About the Achenbach Foundation for Graphic Arts
Covering the development of graphic arts from the 14th century to today, the Achenbach Foundation for Graphic Arts (AFGA) is the Fine Arts Museums of San Francisco’s department of works on paper. It houses and stewards the most extensive collection in the western United States, with more than 90,000 works of art, including prints, drawings, photographs, and artists’ books. Selections from the collection are exhibited in dedicated galleries at the de Young and Legion of Honor. The collection is also available for research and study by appointment in the George and Leanne Roberts Seminar Room at the Legion of Honor.
The foundation is named for Moore and Hazel Achenbach, who gave the core of their collection to the City of San Francisco in 1948 and the remainder upon Mr. Achenbach’s passing in 1963. The department is the repository of a number of archives, including the archive of the Bay Area’s Crown Point Press and Paulson Fontaine Press, and the graphic works of the Los Angeles–based artist Ed Ruscha. It houses the Anderson Graphic Arts Collection and the Reva and David Logan Collection of Illustrated Books, together with significant holdings of Japanese prints and theater and dance designs.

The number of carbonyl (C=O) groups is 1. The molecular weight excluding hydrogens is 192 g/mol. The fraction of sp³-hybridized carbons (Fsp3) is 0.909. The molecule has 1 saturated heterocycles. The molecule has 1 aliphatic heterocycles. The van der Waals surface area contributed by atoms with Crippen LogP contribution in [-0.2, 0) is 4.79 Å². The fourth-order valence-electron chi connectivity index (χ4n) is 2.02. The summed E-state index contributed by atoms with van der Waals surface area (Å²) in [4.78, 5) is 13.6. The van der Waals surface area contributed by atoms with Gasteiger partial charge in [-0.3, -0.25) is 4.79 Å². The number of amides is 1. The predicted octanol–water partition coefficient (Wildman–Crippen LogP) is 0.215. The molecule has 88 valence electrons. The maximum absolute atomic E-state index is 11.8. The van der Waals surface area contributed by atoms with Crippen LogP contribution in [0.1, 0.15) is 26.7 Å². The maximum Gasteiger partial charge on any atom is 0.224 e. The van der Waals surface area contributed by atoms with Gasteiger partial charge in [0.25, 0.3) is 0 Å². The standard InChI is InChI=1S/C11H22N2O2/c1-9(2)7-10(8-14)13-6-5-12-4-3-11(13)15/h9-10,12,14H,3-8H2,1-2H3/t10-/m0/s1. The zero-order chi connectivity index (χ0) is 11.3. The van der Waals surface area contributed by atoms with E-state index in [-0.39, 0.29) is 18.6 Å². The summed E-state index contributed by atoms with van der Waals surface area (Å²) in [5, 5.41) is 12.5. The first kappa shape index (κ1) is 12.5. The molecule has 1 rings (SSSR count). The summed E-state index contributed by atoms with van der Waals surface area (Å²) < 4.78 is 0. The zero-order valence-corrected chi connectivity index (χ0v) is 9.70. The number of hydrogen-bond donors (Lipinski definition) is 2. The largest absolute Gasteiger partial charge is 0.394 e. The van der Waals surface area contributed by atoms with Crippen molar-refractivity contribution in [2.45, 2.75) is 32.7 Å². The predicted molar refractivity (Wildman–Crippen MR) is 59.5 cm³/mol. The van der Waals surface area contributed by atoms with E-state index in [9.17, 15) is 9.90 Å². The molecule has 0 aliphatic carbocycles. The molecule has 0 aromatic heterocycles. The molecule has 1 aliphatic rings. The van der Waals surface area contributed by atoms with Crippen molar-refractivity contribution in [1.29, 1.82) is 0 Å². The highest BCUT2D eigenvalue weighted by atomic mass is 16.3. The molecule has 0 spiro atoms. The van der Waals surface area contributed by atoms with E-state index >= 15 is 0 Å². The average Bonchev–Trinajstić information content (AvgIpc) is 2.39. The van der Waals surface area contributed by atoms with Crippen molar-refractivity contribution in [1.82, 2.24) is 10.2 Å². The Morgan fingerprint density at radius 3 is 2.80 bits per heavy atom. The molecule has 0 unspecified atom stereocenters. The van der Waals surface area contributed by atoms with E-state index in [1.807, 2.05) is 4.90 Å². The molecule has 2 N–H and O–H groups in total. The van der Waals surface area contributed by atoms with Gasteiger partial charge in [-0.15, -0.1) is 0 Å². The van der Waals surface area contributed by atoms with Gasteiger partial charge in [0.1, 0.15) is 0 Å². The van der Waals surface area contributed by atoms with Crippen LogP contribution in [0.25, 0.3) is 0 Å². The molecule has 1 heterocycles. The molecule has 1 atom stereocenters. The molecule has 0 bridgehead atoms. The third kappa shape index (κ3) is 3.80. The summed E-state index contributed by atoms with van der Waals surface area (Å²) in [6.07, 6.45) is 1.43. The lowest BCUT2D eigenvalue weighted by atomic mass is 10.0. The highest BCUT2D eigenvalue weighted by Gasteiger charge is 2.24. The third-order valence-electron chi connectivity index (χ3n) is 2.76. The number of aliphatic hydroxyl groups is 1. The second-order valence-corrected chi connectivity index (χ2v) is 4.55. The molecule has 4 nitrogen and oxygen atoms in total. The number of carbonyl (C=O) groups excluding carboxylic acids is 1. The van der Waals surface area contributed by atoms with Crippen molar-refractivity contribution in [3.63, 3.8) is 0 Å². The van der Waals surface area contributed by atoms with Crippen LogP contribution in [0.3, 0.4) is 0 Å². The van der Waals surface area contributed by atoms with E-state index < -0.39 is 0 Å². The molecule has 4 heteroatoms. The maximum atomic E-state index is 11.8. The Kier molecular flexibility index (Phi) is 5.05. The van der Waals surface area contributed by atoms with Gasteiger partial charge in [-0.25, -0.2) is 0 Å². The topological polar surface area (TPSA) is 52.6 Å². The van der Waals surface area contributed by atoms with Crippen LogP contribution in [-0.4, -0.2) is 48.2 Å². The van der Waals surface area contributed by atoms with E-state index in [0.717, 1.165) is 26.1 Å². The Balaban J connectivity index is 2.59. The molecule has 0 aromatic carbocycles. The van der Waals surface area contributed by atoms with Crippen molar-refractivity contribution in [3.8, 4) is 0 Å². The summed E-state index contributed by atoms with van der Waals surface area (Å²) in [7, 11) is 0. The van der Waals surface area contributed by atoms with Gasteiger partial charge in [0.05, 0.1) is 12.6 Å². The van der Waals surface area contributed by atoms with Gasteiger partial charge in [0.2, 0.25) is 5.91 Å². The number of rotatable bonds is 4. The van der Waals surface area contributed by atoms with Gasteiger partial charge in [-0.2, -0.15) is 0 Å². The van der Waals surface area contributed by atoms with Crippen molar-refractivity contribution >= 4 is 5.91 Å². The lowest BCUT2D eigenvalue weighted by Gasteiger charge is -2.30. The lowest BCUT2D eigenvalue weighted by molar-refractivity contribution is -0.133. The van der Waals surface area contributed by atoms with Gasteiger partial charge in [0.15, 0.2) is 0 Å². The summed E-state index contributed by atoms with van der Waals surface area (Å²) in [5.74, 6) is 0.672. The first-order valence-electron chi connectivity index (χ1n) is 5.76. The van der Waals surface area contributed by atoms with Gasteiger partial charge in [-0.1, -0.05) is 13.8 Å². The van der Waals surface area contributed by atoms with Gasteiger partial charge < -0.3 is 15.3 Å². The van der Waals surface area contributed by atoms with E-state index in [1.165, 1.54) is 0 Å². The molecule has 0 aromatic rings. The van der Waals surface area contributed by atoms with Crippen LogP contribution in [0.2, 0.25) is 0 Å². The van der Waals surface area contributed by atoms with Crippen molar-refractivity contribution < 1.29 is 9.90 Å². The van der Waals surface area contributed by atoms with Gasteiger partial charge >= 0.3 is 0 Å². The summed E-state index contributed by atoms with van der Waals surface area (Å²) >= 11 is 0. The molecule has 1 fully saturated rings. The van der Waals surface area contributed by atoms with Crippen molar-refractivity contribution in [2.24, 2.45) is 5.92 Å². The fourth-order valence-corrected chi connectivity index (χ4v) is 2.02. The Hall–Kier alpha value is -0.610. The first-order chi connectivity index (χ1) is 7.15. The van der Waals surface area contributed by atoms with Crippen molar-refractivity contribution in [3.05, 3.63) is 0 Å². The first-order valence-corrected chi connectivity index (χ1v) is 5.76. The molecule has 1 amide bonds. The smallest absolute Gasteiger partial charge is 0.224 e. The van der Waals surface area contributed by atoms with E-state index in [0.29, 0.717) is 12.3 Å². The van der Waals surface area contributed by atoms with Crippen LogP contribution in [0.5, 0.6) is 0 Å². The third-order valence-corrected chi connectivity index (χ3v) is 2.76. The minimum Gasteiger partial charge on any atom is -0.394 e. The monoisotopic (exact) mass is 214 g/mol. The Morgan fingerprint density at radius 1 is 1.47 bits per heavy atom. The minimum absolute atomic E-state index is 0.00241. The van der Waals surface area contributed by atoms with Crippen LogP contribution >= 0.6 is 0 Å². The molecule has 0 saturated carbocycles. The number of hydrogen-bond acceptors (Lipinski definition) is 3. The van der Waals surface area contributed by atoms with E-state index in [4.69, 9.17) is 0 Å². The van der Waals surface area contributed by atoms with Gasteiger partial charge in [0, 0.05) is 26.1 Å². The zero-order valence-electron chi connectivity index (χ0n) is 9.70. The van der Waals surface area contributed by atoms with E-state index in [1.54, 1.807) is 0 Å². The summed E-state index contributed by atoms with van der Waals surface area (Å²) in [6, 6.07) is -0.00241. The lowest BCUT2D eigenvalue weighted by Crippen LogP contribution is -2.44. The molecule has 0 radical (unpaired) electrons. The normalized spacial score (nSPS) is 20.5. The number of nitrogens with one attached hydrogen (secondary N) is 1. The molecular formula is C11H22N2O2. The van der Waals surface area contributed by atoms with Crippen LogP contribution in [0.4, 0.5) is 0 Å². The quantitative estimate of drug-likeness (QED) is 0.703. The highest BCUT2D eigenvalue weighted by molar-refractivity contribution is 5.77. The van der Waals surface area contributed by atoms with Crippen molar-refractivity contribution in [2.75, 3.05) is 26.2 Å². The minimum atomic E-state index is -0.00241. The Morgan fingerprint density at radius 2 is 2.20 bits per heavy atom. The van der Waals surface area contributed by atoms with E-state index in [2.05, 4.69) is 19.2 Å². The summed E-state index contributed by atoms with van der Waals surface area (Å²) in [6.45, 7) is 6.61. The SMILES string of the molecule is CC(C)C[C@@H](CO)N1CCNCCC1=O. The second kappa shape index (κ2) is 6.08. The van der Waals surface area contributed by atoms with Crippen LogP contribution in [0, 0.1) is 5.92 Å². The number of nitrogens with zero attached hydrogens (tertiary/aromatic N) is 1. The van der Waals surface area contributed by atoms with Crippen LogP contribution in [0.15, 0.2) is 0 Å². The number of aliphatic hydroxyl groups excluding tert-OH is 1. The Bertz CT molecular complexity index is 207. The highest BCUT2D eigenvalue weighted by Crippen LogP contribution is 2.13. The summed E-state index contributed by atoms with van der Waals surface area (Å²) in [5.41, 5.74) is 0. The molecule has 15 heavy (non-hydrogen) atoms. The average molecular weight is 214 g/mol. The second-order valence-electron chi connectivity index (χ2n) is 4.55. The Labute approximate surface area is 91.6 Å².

About the Fine Arts Museums of San Francisco
Together, the de Young in Golden Gate Park and the Legion of Honor in Lincoln Park make up the Fine Arts Museums of San Francisco, the largest public arts institution in the city and one of the largest in the United States. Both are located on the land of the Ramaytush Ohlone, the original inhabitants of the San Francisco Peninsula.
Opened in 1895, the de Young is home to American art from the 17th century through today; textile arts and costumes; African art; Oceanic art; arts of the Americas, and international contemporary art. Opened in 1924, the Legion of Honor displays European painting; sculpture; decorative arts; ancient art; works on paper; and contemporary art.
Robyn Day, Publicist / firstname.lastname@example.org / 415 750 3603